Once the groups have been formed through a random selection or teacher choice, students will be asked to meet together on a separate occasion to read over the appropriate textbook chapter, discuss the material, and take notes in order to derive factual information on their lesson. Though only the textbook and some external links provided by the teacher on Blackboard will be used for learning, students are expected to still retain the material due to the fact that they will answer a series of teacher created open-ended questions. To help students on their 'learning adventure' they will be looking over a blackboard "learning unit" created by the teacher which provides a series of hints of what to think of or discuss during the process, questions, and diagrams following the Paivio's dual coding theory. Basically, topics for the groups to think over and discuss as they read the textbook material.
So, using hints, the textbook, optional external links provided by the teacher on blackboard, their discussion notes, students will discuss the topic learned, then answer questions and a possible time chapter quiz on blackboard.

  • ASIDE: students have the option to meet through asynchronous conferencing tools such as the "Discussion Board" on Blackboard or Blogger for those that possess a gmail account, and/or synchronous conferencing using either a Blackboard Chatroom option or Skype. Note that this option is only possible if all students within the group possess a Skype account and have each others' email information. According to Lapadat's 2002 article "Written Interaction: A Key Component in Online Learning", both types of conferencing are interactive and advantageous to online learning, but the pro of synchronous is that it feels like a conversation but the con is that due to its timed nature, the communication tends to be superficial. In regards to asynchronous conferencing, though it is limited by language, it is not limited by time and therefore student replies will be more in-depth. For the purposes of this activity, the conversation-like communication may offer more advantages, a least for the meeting using our Blackboard "learning unit."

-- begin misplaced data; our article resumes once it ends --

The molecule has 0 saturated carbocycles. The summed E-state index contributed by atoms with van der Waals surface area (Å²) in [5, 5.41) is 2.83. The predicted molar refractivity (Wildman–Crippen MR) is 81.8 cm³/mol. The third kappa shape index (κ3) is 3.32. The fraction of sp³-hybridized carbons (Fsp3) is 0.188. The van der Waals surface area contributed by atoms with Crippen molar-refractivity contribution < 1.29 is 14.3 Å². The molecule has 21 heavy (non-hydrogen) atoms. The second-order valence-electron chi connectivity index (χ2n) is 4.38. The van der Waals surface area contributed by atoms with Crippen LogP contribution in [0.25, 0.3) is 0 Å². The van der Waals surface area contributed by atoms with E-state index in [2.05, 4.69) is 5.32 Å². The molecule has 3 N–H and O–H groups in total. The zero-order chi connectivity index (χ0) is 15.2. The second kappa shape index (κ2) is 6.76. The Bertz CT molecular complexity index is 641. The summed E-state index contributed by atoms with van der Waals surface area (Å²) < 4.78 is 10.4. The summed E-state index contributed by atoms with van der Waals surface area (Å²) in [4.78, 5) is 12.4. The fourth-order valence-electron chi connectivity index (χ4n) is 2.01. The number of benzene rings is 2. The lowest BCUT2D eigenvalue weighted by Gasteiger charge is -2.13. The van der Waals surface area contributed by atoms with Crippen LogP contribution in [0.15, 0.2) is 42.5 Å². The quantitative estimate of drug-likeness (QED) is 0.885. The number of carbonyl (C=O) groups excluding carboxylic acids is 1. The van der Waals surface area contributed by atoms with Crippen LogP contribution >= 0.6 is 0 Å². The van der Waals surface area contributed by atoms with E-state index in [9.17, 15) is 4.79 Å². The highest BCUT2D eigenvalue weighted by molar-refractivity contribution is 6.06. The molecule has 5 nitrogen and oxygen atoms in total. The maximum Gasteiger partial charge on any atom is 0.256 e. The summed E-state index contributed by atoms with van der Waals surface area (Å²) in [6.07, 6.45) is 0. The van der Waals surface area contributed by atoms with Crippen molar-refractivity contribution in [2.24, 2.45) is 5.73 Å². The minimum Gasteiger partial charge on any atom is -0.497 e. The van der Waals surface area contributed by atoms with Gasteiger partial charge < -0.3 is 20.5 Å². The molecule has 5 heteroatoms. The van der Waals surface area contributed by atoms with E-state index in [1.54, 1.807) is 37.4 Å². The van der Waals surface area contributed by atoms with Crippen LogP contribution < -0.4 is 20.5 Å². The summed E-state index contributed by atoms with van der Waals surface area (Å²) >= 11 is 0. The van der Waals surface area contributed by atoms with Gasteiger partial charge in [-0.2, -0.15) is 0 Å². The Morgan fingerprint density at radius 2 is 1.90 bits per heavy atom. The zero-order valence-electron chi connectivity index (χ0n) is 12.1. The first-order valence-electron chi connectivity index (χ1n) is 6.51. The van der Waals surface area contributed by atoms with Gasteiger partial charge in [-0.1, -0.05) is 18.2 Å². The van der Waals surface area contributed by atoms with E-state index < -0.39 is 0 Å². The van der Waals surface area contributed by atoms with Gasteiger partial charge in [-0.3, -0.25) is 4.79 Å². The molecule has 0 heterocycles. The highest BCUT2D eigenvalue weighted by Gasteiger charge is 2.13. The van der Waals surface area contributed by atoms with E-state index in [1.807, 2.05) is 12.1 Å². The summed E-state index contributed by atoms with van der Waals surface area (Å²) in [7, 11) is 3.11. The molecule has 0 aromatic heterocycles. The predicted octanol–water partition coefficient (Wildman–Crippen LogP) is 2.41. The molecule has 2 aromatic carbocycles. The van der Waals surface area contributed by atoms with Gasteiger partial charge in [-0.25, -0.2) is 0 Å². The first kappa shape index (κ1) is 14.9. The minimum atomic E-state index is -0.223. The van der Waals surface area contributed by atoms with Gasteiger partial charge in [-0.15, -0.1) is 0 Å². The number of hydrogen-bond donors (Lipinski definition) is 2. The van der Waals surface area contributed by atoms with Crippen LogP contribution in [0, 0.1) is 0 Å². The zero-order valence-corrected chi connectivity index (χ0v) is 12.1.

1. Example of the Learning Unit: 'Hints, Questions, and Guidance' Once students have studied and discussed the material, they will then be directed to essay questions posted in test-format on Blackboard. The teacher will be expected to publish then remove the questions after a 24 or 48-hour period. Though students worked together in the "study phase" of the lesson, they will be completing the questions individually using their personal Blackboard account setup for the course. Finally, a quiz imported into Blackboard that is timed and randomized may be used as an alternative assessment or a reflective essay.

1. Do deep sea organisms rely on solar energy? Why or why not?
2. What adaptations do deep sea organisms require that other marine organisms don’t (those living above ?
3. What would be advantages to having whale carcasses on the sea floor? What evidence is there that there are
4. How is it that with a lack of oxygen, deep sea organisms are surrounding by a nutrient-rich atmosphere? In
essence, what nutrients are found in the deeper parts of the ocean? How or why is it that they are found in those
depths. Figure 15.28 may help you with this question.
5. How do the organisms of the deep sea cope with the intense pressure of deep underwater living?
6. What are the general characteristics of a deep-ocean dweller?
7. What are the effects to a volcanic eruption on creatures living in communities around hydrothermal vents? If